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Wake Up To Politics Podcast: The 26 Words That Created the Internet

Donald Trump is fighting with Twitter. Joe Biden is fighting with Facebook. And a much-discussed, but little-understood, legal provision known as Section 230 is at the center of all of it. 

In the latest episode of Wake Up To Politics, I'm joined by two expert guests to break down Section 230 — the so-called "26 Words That Created the Internet" — and why it matters.  

Protocol reporter Issie Lapowsky will explain how the provision was crafted and why politicians from both sides of the aisle are attempting to change it. And then veteran journalist Sanford Ungar, the director of the Georgetown Free Speech Project, will frame the battle over regulating social media in the context of America's long-running debate over the First Amendment. 

This is a critical topic that is driving a lot of discussion in Washington and Silicon Valley right now, but one you might not know a lot about, so I hope you give the episode a listen. I know I learned a lot while making it.

Listen now on Apple PodcastsSpotifyGoogle Play, or Stitcher, and subscribe to make sure you don't miss an episode. If you enjoy the show, make sure to tell your friends and leave a review on the podcast platform of your choice.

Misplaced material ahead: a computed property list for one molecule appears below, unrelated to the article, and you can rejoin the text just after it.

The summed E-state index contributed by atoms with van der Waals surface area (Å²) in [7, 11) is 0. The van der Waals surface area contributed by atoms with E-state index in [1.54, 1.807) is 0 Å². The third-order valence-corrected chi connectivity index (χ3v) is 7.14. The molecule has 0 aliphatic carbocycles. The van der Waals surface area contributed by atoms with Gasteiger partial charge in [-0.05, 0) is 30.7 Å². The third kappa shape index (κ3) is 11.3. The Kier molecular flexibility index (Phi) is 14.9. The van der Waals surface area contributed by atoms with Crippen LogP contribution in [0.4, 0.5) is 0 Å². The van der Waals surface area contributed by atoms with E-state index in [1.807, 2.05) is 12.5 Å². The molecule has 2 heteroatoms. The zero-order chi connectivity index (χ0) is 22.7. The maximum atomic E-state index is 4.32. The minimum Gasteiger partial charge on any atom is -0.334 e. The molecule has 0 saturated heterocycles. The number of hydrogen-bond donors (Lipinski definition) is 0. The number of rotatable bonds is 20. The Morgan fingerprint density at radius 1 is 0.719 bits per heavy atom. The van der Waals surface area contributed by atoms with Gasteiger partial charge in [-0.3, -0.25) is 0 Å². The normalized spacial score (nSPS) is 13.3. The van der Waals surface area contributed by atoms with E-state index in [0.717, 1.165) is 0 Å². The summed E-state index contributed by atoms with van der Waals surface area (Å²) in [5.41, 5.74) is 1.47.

Further reading on social media regulation:
  • Read Issie's reporting on President Trump's recent executive order targeting Section 230 and social media companies. 
  • Read the New York Times report on Joe Biden's plans to attack Facebook over their policies on misinformation. 
  • Read Bloomberg Businessweek about Twitter CEO Jack Dorsey's decision to take action against President Trump's tweets.
  • Read The Guardian about the potential for the president's executive order to backfire.
  • Read Section 230 itself.
  • Read the president's executive order.
  • Explore the Georgetown Free Speech Project's Free Speech Tracker, which documents incidents relating to the First Amendment.
    • Some posts particularly relevant to the episode are about conspiracy theorist Alex Jones' removal from social media platforms, Facebook's decision not to remove a falsified video of Nancy Pelosi, and the company's move to block posts promoting anti-lockdown posts during the coronavirus. 
Some recent articles relating to past podcast episodes:
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